Previously when we discussed coronavirus related phishing attacks, we mentioned that emails sent by scammers will try to disguise themselves as being from organizations like the CDC or WHO by using similar email addresses to the actual ones. For example, if the CDC were to send an email the address would be from cdc.gov. Scammers may try to use an address like CDC-gov.com. Not being satisfied with just posing as life-saving aid organizations, scammers are now registering coronavirus related domains in droves. These are the addresses that use to go to a website such as geebo.com.

    According to cybersecurity experts, scammers are registering domains such as coronavirusstatus[.]space, coronavirus[.]zone and survivecoronavirus[.]org just to name a few. A more comprehensive list can be found at this link. Scammers are registering these domain names either to use in phishing emails or to inject malware on your device. For the foreseeable future, if you get an email with a domain name that contains the word ‘coronavirus’ or other related terms, consider it to be harmful. Any links or attachments that these emails contain should not be clicked on as they could lead to malware which could potentially steal your personal or financial information. You could then unwittingly infect all devices connected to your network.

    And again, you should be on the lookout for other coronavirus scams as well. Like we’ve mentioned before, as of the time of this posting, there is no cure or vaccine for the coronavirus. Anyone promising you otherwise is trying to rip you off. Testing is limited in the US right now, anyone who is not a government agency or medical professional cannot test you for coronavirus and is either pushing snake oil or trying to steal your financial information.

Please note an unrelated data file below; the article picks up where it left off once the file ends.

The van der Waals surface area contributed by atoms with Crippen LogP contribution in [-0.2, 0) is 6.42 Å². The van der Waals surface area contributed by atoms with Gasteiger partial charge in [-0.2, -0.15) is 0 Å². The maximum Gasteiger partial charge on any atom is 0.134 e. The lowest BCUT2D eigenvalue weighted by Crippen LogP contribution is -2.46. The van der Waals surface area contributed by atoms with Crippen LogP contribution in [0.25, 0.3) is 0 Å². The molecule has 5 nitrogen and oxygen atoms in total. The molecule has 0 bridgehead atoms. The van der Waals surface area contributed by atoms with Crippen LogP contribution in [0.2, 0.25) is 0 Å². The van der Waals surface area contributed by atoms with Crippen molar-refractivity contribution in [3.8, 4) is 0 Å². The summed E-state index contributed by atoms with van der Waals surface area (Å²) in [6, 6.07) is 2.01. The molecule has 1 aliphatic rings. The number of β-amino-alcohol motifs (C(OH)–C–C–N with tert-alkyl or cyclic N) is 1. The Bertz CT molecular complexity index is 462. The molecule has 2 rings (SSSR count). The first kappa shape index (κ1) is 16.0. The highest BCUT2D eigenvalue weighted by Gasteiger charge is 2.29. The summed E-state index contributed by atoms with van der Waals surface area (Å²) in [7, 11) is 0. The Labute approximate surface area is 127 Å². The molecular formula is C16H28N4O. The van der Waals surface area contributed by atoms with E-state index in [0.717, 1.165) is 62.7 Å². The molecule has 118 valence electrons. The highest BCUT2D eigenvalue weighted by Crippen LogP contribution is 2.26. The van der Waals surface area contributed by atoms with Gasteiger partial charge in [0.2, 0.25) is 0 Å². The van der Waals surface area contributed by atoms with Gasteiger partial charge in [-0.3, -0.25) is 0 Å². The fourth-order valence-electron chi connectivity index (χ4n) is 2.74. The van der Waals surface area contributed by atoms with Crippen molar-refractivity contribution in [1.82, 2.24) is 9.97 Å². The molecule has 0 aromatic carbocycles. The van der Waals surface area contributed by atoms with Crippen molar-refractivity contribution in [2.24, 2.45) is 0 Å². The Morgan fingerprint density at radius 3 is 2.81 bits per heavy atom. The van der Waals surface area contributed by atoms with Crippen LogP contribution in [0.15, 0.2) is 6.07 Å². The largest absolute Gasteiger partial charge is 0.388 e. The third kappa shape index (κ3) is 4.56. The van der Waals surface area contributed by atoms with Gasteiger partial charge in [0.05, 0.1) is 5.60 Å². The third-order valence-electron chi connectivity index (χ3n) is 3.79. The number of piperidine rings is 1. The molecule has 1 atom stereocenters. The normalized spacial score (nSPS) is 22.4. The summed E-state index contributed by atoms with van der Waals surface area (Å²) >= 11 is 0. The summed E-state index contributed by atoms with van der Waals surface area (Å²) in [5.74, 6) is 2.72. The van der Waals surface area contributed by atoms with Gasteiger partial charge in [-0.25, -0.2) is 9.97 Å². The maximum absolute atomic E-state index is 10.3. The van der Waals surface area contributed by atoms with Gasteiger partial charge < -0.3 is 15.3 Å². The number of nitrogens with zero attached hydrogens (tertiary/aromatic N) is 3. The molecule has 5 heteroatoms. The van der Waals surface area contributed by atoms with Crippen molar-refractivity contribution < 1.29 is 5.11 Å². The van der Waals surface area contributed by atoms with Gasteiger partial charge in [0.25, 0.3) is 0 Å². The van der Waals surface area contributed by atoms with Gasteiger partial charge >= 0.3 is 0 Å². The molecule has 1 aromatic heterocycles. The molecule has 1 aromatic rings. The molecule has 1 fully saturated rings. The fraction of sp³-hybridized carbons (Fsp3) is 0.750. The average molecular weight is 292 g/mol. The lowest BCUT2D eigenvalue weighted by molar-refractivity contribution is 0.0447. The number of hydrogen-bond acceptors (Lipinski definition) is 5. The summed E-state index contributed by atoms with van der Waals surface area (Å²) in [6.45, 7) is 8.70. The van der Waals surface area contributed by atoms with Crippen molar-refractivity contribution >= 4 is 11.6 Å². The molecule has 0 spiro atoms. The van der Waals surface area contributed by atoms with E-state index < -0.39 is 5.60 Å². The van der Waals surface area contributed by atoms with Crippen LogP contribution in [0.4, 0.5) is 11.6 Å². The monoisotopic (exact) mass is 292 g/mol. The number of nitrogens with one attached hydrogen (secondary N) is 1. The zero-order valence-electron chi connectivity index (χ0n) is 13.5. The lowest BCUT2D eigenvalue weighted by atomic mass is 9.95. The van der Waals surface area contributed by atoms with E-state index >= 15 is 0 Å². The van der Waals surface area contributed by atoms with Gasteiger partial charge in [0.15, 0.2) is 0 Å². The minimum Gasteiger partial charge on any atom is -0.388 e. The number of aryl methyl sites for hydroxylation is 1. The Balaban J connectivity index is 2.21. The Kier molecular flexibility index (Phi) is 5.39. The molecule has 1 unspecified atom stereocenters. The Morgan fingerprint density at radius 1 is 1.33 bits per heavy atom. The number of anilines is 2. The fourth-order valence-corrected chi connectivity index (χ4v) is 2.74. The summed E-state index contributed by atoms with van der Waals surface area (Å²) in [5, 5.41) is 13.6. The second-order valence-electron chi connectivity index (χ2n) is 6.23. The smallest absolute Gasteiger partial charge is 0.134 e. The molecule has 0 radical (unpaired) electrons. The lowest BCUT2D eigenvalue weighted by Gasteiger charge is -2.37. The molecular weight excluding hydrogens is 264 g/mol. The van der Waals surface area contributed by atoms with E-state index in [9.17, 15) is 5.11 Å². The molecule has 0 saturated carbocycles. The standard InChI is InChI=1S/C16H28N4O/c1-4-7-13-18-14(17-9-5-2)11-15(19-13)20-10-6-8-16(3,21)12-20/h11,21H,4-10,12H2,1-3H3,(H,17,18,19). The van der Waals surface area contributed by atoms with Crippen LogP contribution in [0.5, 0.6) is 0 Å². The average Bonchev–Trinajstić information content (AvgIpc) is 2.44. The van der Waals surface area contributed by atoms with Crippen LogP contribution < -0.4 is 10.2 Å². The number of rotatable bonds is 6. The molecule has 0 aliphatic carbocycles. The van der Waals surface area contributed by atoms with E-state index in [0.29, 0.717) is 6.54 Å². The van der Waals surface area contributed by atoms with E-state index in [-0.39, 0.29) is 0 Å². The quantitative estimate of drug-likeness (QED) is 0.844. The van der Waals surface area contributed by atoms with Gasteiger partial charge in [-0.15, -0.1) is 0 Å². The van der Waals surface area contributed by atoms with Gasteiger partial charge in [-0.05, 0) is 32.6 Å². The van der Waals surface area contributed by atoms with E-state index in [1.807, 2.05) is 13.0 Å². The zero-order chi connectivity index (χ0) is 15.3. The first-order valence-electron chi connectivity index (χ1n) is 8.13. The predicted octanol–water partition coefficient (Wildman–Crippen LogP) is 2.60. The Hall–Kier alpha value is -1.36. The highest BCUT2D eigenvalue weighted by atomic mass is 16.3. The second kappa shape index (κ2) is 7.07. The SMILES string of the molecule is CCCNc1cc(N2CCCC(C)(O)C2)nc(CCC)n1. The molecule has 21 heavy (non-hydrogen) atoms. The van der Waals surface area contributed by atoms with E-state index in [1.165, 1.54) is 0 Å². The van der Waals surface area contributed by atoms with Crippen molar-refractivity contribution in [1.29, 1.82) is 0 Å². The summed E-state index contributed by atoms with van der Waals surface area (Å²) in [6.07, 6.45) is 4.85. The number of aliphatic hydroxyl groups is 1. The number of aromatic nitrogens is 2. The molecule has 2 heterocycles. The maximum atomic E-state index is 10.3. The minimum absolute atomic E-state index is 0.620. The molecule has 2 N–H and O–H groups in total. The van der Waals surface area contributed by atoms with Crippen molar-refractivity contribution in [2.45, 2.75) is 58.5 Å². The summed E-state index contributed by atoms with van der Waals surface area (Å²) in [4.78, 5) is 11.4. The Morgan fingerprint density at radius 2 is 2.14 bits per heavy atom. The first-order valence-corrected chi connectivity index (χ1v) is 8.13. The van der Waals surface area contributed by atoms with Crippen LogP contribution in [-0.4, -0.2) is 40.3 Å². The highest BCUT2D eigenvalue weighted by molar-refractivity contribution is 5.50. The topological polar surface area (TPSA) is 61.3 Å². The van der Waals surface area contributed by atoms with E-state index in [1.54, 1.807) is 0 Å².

While the coronavirus, or covid-19 if you prefer, is a real danger and something we should be concerned about, don’t allow fear to get the better of you. In a crisis like this, panic helps no one. Look to your local media and state government about how the virus is affecting your area and heed those warnings. If we all work together, we can get through this.

     
  • Geebo 8:00 am on March 12, 2020 Permalink | Reply
    Tags: , , Idaho, ,   

    Scary scammer targets 10-year-old on TikTok 

    Scary scammer targets 10-year-old on TikTok

    Children love social media. If they’re not messaging their friends they’re either interacting with celebrities and personalities or even creating their own content. One of the most popular social media apps among children is TikTok. It allows its users to create short videos or they can follow and watch the videos of other creators. As with most social media, users can interact with each other through comments and messages. If these interactions are not monitored it could lead to inappropriate contact and other potentially dangerous situations.